|Publication number||US4810543 A|
|Application number||US 06/920,232|
|Publication date||Mar 7, 1989|
|Filing date||Oct 17, 1986|
|Priority date||Oct 17, 1986|
|Publication number||06920232, 920232, US 4810543 A, US 4810543A, US-A-4810543, US4810543 A, US4810543A|
|Inventors||Francis E. Gould, Charles K. Kliment, George E. Seems|
|Original Assignee||Tyndale Plains-Hunter Ltd.|
|Export Citation||BiBTeX, EndNote, RefMan|
|Patent Citations (8), Referenced by (46), Classifications (35), Legal Events (6)|
|External Links: USPTO, USPTO Assignment, Espacenet|
This invention relates to articles having low friction surfaces, that is, surfaces with a low coefficient of friction, and the process of achieving such result. More particularly, the invention pertains to such articles in which the low friction surfaces comprise a modified hydrophilic polyurethane polymer. The invention is also concerned with medical, veterinarian and biological uses of the articles as well as their application in hydrodynamics for providing improved liquid flow.
There are numerous occasions, as in the practice of medicine and related arts, in which it is desirable to employ materials having a low coefficient of friction. For example, articles and devices such as contact lenses, catheters, peristaltic pumps, condoms, arteriovenous shunts, gastroenteric feed tubes and endotracheal tubes should be made of materials which have slippery surfaces when placed in contact with bodily fluids to facilitate insertion and removal of the articles from the body.
A class of materials which exhibit low friction properties, to a marked degree, are the hydrophilic polyurethane polymers described in U.S. Pat. Nos. 3,822,238 and 3,975,350. In the presence of an aqueous medium, these polymers absorb water with concomitant increase in volume and formation of a stable, water insoluble hydrogel distinguished by its very low coefficient of friction. Such polymers have found extensive usage in the manufacture of various types of body implants. Owing to the extremely slippery nature of the hydrogel or hydrated form of the polymer from which they are fabricated, the implants are readily inserted and removed from body tissues with minimal discomfort to the patient. Other important uses for the polyurethane polymers based on their low coefficient of friction are drag resistant surfaces such as coatings for boat hulls and the inner linings of conduits.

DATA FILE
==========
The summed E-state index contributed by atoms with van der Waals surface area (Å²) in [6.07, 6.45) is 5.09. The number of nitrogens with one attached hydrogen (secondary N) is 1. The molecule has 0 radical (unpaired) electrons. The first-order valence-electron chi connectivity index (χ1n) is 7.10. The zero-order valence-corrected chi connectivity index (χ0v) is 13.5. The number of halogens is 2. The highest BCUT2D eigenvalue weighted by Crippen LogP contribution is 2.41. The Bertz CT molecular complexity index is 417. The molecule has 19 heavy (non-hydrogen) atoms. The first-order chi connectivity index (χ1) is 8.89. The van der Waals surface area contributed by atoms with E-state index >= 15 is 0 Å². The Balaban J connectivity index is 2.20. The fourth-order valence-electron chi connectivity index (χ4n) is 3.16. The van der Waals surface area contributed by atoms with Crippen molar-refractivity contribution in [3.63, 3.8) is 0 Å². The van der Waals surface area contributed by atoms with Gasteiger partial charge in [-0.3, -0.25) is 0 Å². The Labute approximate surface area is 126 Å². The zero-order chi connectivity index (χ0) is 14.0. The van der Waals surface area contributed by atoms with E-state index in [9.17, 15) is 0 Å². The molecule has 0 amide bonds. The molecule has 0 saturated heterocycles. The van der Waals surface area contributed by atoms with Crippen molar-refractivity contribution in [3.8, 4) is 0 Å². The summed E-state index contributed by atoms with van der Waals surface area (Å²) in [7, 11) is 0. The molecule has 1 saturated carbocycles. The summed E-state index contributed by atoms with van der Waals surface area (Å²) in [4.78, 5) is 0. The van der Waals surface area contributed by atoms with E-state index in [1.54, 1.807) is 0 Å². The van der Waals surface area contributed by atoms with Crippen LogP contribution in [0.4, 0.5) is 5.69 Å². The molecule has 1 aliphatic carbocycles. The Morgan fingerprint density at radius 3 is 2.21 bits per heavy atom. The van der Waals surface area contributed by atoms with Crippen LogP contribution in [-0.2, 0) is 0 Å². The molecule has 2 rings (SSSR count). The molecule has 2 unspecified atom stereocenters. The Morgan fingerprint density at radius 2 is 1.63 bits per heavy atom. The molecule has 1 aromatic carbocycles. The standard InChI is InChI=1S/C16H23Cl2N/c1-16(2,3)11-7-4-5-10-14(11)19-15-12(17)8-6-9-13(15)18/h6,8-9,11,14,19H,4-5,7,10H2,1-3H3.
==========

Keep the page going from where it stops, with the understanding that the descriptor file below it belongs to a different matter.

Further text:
Another class of hydrophilic polyurethanes that form insoluble hydrogels is disclosed in U.S. Pat. Nos. 4,156,066 and 4,156,067. These polyurethanes are characterized by the presence of a lactone group in the polymer backbone. The lactone may be opened by hydrolytic cleavage to form a carboxylic acid which renders the polymer soluble in alkaline medium. Other specialized hydrophilic polyurethanes are the polyurethane diacrylates of U.S. Pat. No. 4,359,558, the polyurethane quaternary ammonium salts of U.S. Pat. No. 4,451,635 and the polyurethane polymers prepared from specific mixtures of alkylene glycols as described in commonly assigned U.S. patent application Ser. No. 879,156 filed June 6, 1986 now abandoned.
All of the above-cited U.S. patents and application are incorporated herein by reference as representative of the hydrophilic polyurethane polymers treatable in accordance with the present invention.
The hydrophilic character of the polyurethane polymers described in the cited patents is attributable to the presence of polar sites in the polymer backbone. In general, these are controlled by selecting the proper active hydrogen resin to be reacted with the polyisocyanate when carrying out the polyurethane synthesis. The polymers may be thermoplastic or thermosetting, depending on the degree of cross-linking. Difunctional reactants tend to give thermoplastic polymers whereas reactants of higher functionality tend to give thermoset polymers. By following the teachings of the patents, reactants can be selected to produce hydrophilic polyurethane polymers suitable for a variety of applications.
It has now been discovered that the coefficient of friction of articles made from hydrophilic polyurethane polymers of the above described types can be reduced even further by effecting certain modifications to the surface of said articles. The provision of the so-modified articles together with their preparation and uses is the principal object and purpose of the invention.